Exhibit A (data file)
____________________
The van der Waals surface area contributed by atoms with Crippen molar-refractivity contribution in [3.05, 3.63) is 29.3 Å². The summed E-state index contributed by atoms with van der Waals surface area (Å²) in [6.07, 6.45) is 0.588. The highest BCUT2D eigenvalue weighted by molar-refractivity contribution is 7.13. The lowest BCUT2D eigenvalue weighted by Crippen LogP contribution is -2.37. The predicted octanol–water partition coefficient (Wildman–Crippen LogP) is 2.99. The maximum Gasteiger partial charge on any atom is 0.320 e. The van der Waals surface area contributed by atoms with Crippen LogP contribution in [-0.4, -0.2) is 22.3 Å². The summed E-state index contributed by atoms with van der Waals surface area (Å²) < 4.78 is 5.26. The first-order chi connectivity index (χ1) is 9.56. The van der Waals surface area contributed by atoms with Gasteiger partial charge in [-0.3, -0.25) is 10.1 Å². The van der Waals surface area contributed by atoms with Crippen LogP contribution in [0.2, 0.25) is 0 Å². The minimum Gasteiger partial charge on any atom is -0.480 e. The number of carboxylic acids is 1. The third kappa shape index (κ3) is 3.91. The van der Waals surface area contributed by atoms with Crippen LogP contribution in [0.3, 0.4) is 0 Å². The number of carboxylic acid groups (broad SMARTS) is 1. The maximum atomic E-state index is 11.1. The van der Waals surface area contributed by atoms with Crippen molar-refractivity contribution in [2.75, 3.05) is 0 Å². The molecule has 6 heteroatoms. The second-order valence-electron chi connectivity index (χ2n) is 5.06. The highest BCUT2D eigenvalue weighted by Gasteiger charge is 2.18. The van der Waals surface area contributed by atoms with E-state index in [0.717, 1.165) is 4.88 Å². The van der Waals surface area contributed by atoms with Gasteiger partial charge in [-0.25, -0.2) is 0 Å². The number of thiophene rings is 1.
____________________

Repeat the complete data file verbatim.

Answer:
The van der Waals surface area contributed by atoms with Crippen molar-refractivity contribution in [3.05, 3.63) is 29.3 Å². The summed E-state index contributed by atoms with van der Waals surface area (Å²) in [6.07, 6.45) is 0.588. The highest BCUT2D eigenvalue weighted by molar-refractivity contribution is 7.13. The lowest BCUT2D eigenvalue weighted by Crippen LogP contribution is -2.37. The predicted octanol–water partition coefficient (Wildman–Crippen LogP) is 2.99. The maximum Gasteiger partial charge on any atom is 0.320 e. The van der Waals surface area contributed by atoms with Crippen LogP contribution in [-0.4, -0.2) is 22.3 Å². The summed E-state index contributed by atoms with van der Waals surface area (Å²) < 4.78 is 5.26. The first-order chi connectivity index (χ1) is 9.56. The van der Waals surface area contributed by atoms with Gasteiger partial charge in [-0.3, -0.25) is 10.1 Å². The van der Waals surface area contributed by atoms with Crippen LogP contribution in [0.2, 0.25) is 0 Å². The minimum Gasteiger partial charge on any atom is -0.480 e. The number of carboxylic acids is 1. The third kappa shape index (κ3) is 3.91. The van der Waals surface area contributed by atoms with Crippen LogP contribution in [0.3, 0.4) is 0 Å². The number of carboxylic acid groups (broad SMARTS) is 1. The maximum atomic E-state index is 11.1. The van der Waals surface area contributed by atoms with Crippen molar-refractivity contribution in [2.75, 3.05) is 0 Å². The molecule has 6 heteroatoms. The second-order valence-electron chi connectivity index (χ2n) is 5.06. The highest BCUT2D eigenvalue weighted by Gasteiger charge is 2.18. The van der Waals surface area contributed by atoms with E-state index in [0.717, 1.165) is 4.88 Å². The van der Waals surface area contributed by atoms with Gasteiger partial charge in [-0.25, -0.2) is 0 Å². The number of thiophene rings is 1.